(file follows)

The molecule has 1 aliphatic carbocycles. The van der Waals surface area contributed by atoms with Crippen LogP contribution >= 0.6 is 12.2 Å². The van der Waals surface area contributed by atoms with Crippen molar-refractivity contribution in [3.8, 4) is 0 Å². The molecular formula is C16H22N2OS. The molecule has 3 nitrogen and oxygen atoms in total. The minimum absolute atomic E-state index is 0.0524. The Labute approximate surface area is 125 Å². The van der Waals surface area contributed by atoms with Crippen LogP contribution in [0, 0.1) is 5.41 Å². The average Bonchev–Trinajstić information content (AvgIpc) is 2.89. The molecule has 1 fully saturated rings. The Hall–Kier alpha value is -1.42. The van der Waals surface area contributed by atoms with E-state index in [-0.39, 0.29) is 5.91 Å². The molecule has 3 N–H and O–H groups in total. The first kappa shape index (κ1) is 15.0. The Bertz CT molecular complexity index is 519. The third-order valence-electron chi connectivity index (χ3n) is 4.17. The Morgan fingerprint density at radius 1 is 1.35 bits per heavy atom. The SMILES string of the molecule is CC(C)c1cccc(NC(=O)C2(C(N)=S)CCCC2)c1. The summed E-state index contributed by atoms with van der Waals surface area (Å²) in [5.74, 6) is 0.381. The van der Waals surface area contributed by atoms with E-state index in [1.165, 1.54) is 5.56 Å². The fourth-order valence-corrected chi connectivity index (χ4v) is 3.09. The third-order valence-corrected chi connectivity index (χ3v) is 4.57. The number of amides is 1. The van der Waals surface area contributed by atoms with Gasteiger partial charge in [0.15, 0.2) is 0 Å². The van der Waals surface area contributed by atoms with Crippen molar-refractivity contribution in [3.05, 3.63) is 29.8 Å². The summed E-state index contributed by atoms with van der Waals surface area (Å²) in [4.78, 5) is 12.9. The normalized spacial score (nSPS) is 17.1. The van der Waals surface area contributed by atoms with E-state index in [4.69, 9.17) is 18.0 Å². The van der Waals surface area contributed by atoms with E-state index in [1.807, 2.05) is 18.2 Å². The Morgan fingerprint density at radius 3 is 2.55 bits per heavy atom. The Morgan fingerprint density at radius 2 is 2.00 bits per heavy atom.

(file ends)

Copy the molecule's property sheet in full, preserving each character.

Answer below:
The molecule has 1 aliphatic carbocycles. The van der Waals surface area contributed by atoms with Crippen LogP contribution >= 0.6 is 12.2 Å². The van der Waals surface area contributed by atoms with Crippen molar-refractivity contribution in [3.8, 4) is 0 Å². The molecular formula is C16H22N2OS. The molecule has 3 nitrogen and oxygen atoms in total. The minimum absolute atomic E-state index is 0.0524. The Labute approximate surface area is 125 Å². The van der Waals surface area contributed by atoms with Crippen LogP contribution in [0, 0.1) is 5.41 Å². The average Bonchev–Trinajstić information content (AvgIpc) is 2.89. The molecule has 1 fully saturated rings. The Hall–Kier alpha value is -1.42. The van der Waals surface area contributed by atoms with E-state index in [-0.39, 0.29) is 5.91 Å². The molecule has 3 N–H and O–H groups in total. The first kappa shape index (κ1) is 15.0. The Bertz CT molecular complexity index is 519. The third-order valence-electron chi connectivity index (χ3n) is 4.17. The Morgan fingerprint density at radius 1 is 1.35 bits per heavy atom. The SMILES string of the molecule is CC(C)c1cccc(NC(=O)C2(C(N)=S)CCCC2)c1. The summed E-state index contributed by atoms with van der Waals surface area (Å²) in [5.74, 6) is 0.381. The van der Waals surface area contributed by atoms with E-state index in [1.165, 1.54) is 5.56 Å². The fourth-order valence-corrected chi connectivity index (χ4v) is 3.09. The third-order valence-corrected chi connectivity index (χ3v) is 4.57. The number of amides is 1. The van der Waals surface area contributed by atoms with Gasteiger partial charge in [0.15, 0.2) is 0 Å². The van der Waals surface area contributed by atoms with Crippen molar-refractivity contribution in [3.05, 3.63) is 29.8 Å². The summed E-state index contributed by atoms with van der Waals surface area (Å²) in [4.78, 5) is 12.9. The normalized spacial score (nSPS) is 17.1. The van der Waals surface area contributed by atoms with E-state index in [4.69, 9.17) is 18.0 Å². The van der Waals surface area contributed by atoms with E-state index in [1.807, 2.05) is 18.2 Å². The Morgan fingerprint density at radius 3 is 2.55 bits per heavy atom. The Morgan fingerprint density at radius 2 is 2.00 bits per heavy atom.